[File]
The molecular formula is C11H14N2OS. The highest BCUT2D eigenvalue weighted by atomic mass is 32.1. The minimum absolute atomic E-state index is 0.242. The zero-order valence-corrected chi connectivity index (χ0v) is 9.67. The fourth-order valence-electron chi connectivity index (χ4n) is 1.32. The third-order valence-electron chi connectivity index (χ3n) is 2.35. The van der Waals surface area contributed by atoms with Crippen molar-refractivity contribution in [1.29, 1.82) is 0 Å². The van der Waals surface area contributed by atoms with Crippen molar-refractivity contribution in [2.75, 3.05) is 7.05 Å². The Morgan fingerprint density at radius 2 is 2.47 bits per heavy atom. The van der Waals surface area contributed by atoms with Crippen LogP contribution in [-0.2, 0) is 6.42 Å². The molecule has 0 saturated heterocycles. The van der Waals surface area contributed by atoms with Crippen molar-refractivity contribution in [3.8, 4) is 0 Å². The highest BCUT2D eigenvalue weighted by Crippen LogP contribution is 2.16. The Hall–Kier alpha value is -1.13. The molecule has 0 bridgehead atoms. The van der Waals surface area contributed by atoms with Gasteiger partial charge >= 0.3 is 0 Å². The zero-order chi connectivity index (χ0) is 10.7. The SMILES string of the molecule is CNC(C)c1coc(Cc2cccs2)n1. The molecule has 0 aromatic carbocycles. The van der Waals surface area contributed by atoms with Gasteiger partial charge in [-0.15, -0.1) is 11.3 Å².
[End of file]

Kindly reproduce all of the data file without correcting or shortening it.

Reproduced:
The molecular formula is C11H14N2OS. The highest BCUT2D eigenvalue weighted by atomic mass is 32.1. The minimum absolute atomic E-state index is 0.242. The zero-order valence-corrected chi connectivity index (χ0v) is 9.67. The fourth-order valence-electron chi connectivity index (χ4n) is 1.32. The third-order valence-electron chi connectivity index (χ3n) is 2.35. The van der Waals surface area contributed by atoms with Crippen molar-refractivity contribution in [1.29, 1.82) is 0 Å². The van der Waals surface area contributed by atoms with Crippen molar-refractivity contribution in [2.75, 3.05) is 7.05 Å². The Morgan fingerprint density at radius 2 is 2.47 bits per heavy atom. The van der Waals surface area contributed by atoms with Crippen LogP contribution in [-0.2, 0) is 6.42 Å². The molecule has 0 saturated heterocycles. The van der Waals surface area contributed by atoms with Crippen molar-refractivity contribution in [3.8, 4) is 0 Å². The highest BCUT2D eigenvalue weighted by Crippen LogP contribution is 2.16. The Hall–Kier alpha value is -1.13. The molecule has 0 bridgehead atoms. The van der Waals surface area contributed by atoms with Gasteiger partial charge >= 0.3 is 0 Å². The zero-order chi connectivity index (χ0) is 10.7. The SMILES string of the molecule is CNC(C)c1coc(Cc2cccs2)n1. The molecule has 0 aromatic carbocycles. The van der Waals surface area contributed by atoms with Gasteiger partial charge in [-0.15, -0.1) is 11.3 Å².